Habitat restoration presentations online: The Delta Independent Science Board has been working on reviewing habitat restoration projects in the Delta and the Suisun Marsh, and are in the process of producing a report (here’s the third draft, but it’s not done yet). Here are the power points from the USGS that were presented at the last DISB meeting:
- CASCaDE model – Noah Knowles
CASCaDE: Computational Assessments of Scenarios of Change for the Delta Ecosystem
- Phytoplankton, clams, habitats, and restoration – Lisa Lucas
Are Shallower, Slower Habitats Necessarily Greener?
- Potamocorbula – Jan Thompson
Biomass and Grazing of Corbicula and Potamocorbula today and in the future
- Marsh restoration in San Francisco Bay – Isa Woo and Lacy Smith
Tidal Marsh Research
- Water Quality – Jacob Fleck
Delta Restoration and Water Quality
- Atmospheric rivers – Mike Dettinger
Atmospheric Rivers, Levees, and Floodplains in the Bay-Delta System
- Climate Change Modeling – Dan Cayan
Planning for Climate Change in California
- Sediment Transport – Dave Schoellhamer and Scott Wright
Habitat Restoration and Suspended Sediment
- Hydrodynamics – Jon Burau
Implications of Restoration on Hydrodynamic and Transport Processes in the Delta
Fish on drugs: Pharmaceuticals are turning up in our waterways due to their ability to pass through wastewater treatement virtually unchanged. So what’s that doing to the fish? Researchers in Sweden put that question to the test and came up with some troubling answers. Click here for an article from Time Magazine; click here for a blog post from FishBIO. But wait … researchers in Sweden have also developed a new wastewater technique that removes pharmaceuticals: Click here for the report from Science Daily.
And speaking of fish … Here’s a study on predation on the Don Pedro project, courtesy of Michael Cannon: click here.
State Water Resources Control Board issues report recommending actions to address nitrate contamination in drinking water: As a follow up to the State Water Board’s report on communities that rely on contaminated groundwater sources for drinking water released earlier this month, the Board has now issued recommendations to the legislature to address the impacts of nitrate contamination. But as always, it boils down to the “F” word: “Many of the recommendations in today’s report rely upon a secure and stable source of funding to be effective. Without identifying a secure source of funding, nitrates and other contaminants will continue to affect drinking water sources resulting in residents and communities, particularly those that are small and disadvantaged, paying more for safe drinking water,” says the press release. For links to the report and more, click here.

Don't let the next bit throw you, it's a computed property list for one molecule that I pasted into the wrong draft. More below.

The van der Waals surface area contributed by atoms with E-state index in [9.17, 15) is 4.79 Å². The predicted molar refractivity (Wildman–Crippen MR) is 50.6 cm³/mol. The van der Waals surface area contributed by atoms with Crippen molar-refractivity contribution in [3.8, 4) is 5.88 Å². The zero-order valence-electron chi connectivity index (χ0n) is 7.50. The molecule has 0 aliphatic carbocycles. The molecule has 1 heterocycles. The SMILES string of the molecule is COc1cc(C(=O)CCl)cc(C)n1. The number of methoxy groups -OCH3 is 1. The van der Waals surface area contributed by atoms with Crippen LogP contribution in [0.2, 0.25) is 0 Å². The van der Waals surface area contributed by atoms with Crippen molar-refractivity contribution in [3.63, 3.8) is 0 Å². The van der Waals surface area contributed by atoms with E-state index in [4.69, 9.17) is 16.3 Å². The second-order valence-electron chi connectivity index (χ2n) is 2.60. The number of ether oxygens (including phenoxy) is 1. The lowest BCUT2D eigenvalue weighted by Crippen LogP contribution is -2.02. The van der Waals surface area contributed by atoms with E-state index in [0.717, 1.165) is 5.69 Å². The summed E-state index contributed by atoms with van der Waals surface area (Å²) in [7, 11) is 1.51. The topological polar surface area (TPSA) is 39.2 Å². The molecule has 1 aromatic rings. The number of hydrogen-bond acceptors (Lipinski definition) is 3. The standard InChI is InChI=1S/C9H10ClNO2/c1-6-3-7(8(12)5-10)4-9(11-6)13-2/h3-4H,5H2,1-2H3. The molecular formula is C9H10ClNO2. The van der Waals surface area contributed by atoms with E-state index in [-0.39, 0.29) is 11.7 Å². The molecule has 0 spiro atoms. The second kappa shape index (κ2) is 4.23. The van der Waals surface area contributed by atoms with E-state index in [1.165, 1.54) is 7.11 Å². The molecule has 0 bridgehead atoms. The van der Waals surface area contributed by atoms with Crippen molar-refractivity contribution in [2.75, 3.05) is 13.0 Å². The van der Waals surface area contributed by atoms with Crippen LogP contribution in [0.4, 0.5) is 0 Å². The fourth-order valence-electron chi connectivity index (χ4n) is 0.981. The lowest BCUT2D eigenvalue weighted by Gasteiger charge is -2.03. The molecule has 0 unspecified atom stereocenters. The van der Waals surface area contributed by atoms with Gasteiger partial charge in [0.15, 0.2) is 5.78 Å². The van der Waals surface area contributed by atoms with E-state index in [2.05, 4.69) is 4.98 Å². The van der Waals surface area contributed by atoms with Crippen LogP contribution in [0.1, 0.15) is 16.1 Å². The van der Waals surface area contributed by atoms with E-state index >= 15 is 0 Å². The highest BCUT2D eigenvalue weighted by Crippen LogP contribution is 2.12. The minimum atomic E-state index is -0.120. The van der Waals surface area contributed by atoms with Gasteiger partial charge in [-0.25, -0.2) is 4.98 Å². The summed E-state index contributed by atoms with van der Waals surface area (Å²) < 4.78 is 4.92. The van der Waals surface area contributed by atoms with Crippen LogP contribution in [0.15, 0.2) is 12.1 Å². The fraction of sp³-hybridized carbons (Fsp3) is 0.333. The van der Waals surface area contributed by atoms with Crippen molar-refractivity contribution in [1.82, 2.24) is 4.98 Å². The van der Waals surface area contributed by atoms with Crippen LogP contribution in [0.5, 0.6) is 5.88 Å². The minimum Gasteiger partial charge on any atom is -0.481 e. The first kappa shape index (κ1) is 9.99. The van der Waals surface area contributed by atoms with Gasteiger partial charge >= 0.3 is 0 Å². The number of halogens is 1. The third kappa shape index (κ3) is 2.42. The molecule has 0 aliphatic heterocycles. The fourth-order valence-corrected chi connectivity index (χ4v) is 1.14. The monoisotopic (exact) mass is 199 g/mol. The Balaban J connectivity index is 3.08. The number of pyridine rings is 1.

State Water Resources Control Board issues 2012 accomplishments report: So just what does the State Water Resources Control Board do anyway? Probably a lot more than you think, judging by this 26-page report highlighting the Board’s accomplishments during 2012. The report gives a nice run-down of the many, many different programs the Board has underway with links to the program pages, which makes it easier to navigate than the Board’s website and therefore worth the bookmark. Click here to read the report.
Some curious things about water management: Jay Lund penned this editorial for the Journal of Water Resources Planning and Management. “Water management is often very different from what we think intuitively or what we have been taught,” writes Mr. Lund, such as most water management is local, the reactions and long-term decisions of water users is just as important as water supply, and studies are oftentimes cheaper and more politically convenient than making actual decisions. Click here to read this article.
Climate Science 101: Peter Gleick explains sea level rise: Reminded of the difficulty some people have in understanding the nature of climate risks and in particular, sea level rise, Peter Gleick reviews the basics of climate science and sea level rise, like prediction versus scenario, linear versus exponential, and mitigation versus adaptation versus suffering. Read more at the Significant Figures blog by clicking here.
For more on sea level rise and climate change adaptation, especially as it pertains to the Bay Area, do check out this month’s Estuary News, published by the San Francisco Estuary Partnership. This month’s issue looks at the effects of climate change and efforts to adapt: Click here for the February 2013 issue of Estuary News.
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